Walker Hall

November 28th 2023

Designed by noted Charleston, S.C., architect Edward C. Jones and completed in 1859, Walker Hall has been a work in progress for 165 years.  Originally, Walker Hall consisted of the central pavillion with a portico and the east wing.  The pavilion was surmounted by a dome.

The first significant alteration of Walker Hall was the removal of the dome in 1879-80 and the construction of a mansard roof containing a fourth floor.  The next period of building soon followed with the construction in 1884 of the west wing.  This wing was designed by Philadelphia architect Samuel Sloan and matched the general appearance of the 1859 east wing.

Between 1900 and 1925, the central pavilion and west wing underwent significant changes.  A one-room, brick structure was added on the north elevation of the west wing.  This small structure was later incorporated into other additions in the area.  Several classrooms in Walker Hall were converted into dormitories in 1901 when a new school building was constructed.  By 1920, the mansard roof has been removed, and the kitchen building on the north side of the hall was removed.  In 1921-22 the north wing was constructed.  This wing contained a cafeteria, kitchen, bakery, auditrorium, and classrooms for music.  Current studies also indicate that the f1884 west porch was replaced with the two-story open porch during this period.  In 1954 the original east wing was removed and replaced with a concrete structure.  The general form of the 1859 wing was used in the design of the replacement structure.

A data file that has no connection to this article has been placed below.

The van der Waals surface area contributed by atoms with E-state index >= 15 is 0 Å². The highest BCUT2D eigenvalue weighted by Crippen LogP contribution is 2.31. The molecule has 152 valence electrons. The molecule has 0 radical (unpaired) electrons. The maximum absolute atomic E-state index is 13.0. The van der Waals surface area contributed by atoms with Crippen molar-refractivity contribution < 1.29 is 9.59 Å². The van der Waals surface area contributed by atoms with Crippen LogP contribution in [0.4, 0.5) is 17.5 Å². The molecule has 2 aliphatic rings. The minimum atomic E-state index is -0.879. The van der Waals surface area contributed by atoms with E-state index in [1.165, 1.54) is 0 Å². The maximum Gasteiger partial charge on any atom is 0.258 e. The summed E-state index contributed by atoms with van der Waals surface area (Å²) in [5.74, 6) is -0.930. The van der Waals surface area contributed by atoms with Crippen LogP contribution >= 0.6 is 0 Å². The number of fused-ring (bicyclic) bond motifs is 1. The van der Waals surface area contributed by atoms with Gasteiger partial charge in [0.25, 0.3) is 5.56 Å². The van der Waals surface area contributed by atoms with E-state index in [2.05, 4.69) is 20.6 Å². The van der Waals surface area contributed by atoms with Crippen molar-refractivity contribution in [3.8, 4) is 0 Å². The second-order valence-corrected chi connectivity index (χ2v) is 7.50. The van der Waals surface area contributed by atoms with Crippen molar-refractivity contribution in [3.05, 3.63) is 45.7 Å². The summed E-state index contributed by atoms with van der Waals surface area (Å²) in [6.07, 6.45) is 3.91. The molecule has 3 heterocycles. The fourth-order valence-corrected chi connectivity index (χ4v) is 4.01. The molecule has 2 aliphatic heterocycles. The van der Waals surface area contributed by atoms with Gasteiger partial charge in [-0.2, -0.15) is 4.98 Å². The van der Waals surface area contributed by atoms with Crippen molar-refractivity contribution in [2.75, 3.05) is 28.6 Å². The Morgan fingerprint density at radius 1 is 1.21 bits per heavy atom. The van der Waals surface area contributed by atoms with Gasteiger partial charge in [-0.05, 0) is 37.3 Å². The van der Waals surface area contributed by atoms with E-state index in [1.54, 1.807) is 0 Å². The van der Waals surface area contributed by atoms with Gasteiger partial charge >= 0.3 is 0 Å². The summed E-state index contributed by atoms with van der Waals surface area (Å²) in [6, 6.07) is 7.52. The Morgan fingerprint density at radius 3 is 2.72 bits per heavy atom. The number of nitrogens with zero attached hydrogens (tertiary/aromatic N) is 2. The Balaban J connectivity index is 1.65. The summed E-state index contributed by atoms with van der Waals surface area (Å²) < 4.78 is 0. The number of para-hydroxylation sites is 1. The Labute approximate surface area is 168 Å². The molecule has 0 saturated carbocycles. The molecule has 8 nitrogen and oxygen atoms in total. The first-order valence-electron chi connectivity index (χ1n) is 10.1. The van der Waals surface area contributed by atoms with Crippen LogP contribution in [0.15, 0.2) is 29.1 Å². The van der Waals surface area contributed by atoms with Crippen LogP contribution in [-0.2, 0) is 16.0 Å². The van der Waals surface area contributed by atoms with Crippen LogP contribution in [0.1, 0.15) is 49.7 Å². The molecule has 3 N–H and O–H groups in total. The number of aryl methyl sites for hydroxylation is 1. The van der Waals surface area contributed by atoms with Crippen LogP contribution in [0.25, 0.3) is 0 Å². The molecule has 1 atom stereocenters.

The architectural development of Walker Hall reflects the development and expansion of the school's programs as the number of buildings increased and the use of Walker Hall changed.  The next major renovation of Walker Hall was approved through the appropriation of $11.9 million during the 1999 legislative session. Over the next five years, Walker Hall became a fully-accesible, air-conditioned, rehabilitated building complete with an auditorium, classroom space for cultural and arts programs, a museum area, and improved meeting and office space.

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